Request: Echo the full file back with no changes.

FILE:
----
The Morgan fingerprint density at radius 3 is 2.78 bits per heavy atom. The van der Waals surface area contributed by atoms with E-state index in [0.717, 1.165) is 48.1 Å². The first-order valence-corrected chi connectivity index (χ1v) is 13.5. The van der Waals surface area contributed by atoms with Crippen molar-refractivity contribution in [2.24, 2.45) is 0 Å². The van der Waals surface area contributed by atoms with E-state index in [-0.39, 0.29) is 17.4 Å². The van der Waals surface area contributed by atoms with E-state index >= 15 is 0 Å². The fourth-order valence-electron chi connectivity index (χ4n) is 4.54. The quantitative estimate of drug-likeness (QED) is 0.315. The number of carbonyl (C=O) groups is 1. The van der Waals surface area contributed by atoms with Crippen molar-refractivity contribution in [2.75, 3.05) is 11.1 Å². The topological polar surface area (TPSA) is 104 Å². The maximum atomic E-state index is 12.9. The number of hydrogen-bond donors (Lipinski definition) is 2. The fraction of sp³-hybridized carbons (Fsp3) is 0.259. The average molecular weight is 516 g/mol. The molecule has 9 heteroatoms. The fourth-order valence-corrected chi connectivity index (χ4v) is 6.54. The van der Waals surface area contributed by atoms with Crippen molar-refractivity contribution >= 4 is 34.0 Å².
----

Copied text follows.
The Morgan fingerprint density at radius 3 is 2.78 bits per heavy atom. The van der Waals surface area contributed by atoms with E-state index in [0.717, 1.165) is 48.1 Å². The first-order valence-corrected chi connectivity index (χ1v) is 13.5. The van der Waals surface area contributed by atoms with Crippen molar-refractivity contribution in [2.24, 2.45) is 0 Å². The van der Waals surface area contributed by atoms with E-state index in [-0.39, 0.29) is 17.4 Å². The van der Waals surface area contributed by atoms with E-state index >= 15 is 0 Å². The fourth-order valence-electron chi connectivity index (χ4n) is 4.54. The quantitative estimate of drug-likeness (QED) is 0.315. The number of carbonyl (C=O) groups is 1. The van der Waals surface area contributed by atoms with Crippen molar-refractivity contribution in [2.75, 3.05) is 11.1 Å². The topological polar surface area (TPSA) is 104 Å². The maximum atomic E-state index is 12.9. The number of hydrogen-bond donors (Lipinski definition) is 2. The fraction of sp³-hybridized carbons (Fsp3) is 0.259. The average molecular weight is 516 g/mol. The molecule has 9 heteroatoms. The fourth-order valence-corrected chi connectivity index (χ4v) is 6.54. The van der Waals surface area contributed by atoms with Crippen molar-refractivity contribution >= 4 is 34.0 Å².